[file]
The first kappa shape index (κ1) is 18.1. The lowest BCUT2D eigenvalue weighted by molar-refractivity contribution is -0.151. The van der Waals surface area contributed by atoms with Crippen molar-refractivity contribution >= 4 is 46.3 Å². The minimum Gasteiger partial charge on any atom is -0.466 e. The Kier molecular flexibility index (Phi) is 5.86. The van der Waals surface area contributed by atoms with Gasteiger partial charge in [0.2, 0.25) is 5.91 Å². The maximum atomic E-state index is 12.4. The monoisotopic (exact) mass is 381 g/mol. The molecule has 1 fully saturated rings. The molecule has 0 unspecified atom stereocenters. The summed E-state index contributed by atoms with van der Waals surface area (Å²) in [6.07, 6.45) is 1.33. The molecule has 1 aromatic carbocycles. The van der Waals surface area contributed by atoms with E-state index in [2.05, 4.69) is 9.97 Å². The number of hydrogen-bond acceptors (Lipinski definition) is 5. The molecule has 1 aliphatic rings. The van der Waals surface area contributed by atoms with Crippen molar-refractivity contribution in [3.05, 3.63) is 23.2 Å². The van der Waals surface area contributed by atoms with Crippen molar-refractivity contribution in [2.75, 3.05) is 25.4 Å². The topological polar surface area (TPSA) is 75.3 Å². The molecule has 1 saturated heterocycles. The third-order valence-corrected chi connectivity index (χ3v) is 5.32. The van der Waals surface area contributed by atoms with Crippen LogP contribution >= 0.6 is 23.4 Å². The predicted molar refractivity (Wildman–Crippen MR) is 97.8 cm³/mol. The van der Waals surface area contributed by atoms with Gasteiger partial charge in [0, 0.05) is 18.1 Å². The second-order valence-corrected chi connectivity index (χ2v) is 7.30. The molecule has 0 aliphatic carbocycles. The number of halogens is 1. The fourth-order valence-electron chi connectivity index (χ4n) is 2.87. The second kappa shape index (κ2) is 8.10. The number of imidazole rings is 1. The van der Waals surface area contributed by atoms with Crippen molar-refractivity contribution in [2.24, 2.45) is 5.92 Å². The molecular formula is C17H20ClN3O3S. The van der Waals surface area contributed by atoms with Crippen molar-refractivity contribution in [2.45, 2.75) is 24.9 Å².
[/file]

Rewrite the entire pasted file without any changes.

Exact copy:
The first kappa shape index (κ1) is 18.1. The lowest BCUT2D eigenvalue weighted by molar-refractivity contribution is -0.151. The van der Waals surface area contributed by atoms with Crippen molar-refractivity contribution >= 4 is 46.3 Å². The minimum Gasteiger partial charge on any atom is -0.466 e. The Kier molecular flexibility index (Phi) is 5.86. The van der Waals surface area contributed by atoms with Gasteiger partial charge in [0.2, 0.25) is 5.91 Å². The maximum atomic E-state index is 12.4. The monoisotopic (exact) mass is 381 g/mol. The molecule has 1 fully saturated rings. The molecule has 0 unspecified atom stereocenters. The summed E-state index contributed by atoms with van der Waals surface area (Å²) in [6.07, 6.45) is 1.33. The molecule has 1 aromatic carbocycles. The van der Waals surface area contributed by atoms with E-state index in [2.05, 4.69) is 9.97 Å². The number of hydrogen-bond acceptors (Lipinski definition) is 5. The molecule has 1 aliphatic rings. The van der Waals surface area contributed by atoms with Crippen molar-refractivity contribution in [3.05, 3.63) is 23.2 Å². The van der Waals surface area contributed by atoms with Crippen molar-refractivity contribution in [2.75, 3.05) is 25.4 Å². The topological polar surface area (TPSA) is 75.3 Å². The molecule has 1 saturated heterocycles. The third-order valence-corrected chi connectivity index (χ3v) is 5.32. The van der Waals surface area contributed by atoms with Crippen LogP contribution >= 0.6 is 23.4 Å². The predicted molar refractivity (Wildman–Crippen MR) is 97.8 cm³/mol. The van der Waals surface area contributed by atoms with Gasteiger partial charge in [0, 0.05) is 18.1 Å². The second-order valence-corrected chi connectivity index (χ2v) is 7.30. The molecule has 0 aliphatic carbocycles. The number of halogens is 1. The fourth-order valence-electron chi connectivity index (χ4n) is 2.87. The second kappa shape index (κ2) is 8.10. The number of imidazole rings is 1. The van der Waals surface area contributed by atoms with Crippen molar-refractivity contribution in [2.24, 2.45) is 5.92 Å². The molecular formula is C17H20ClN3O3S. The van der Waals surface area contributed by atoms with Crippen molar-refractivity contribution in [2.45, 2.75) is 24.9 Å².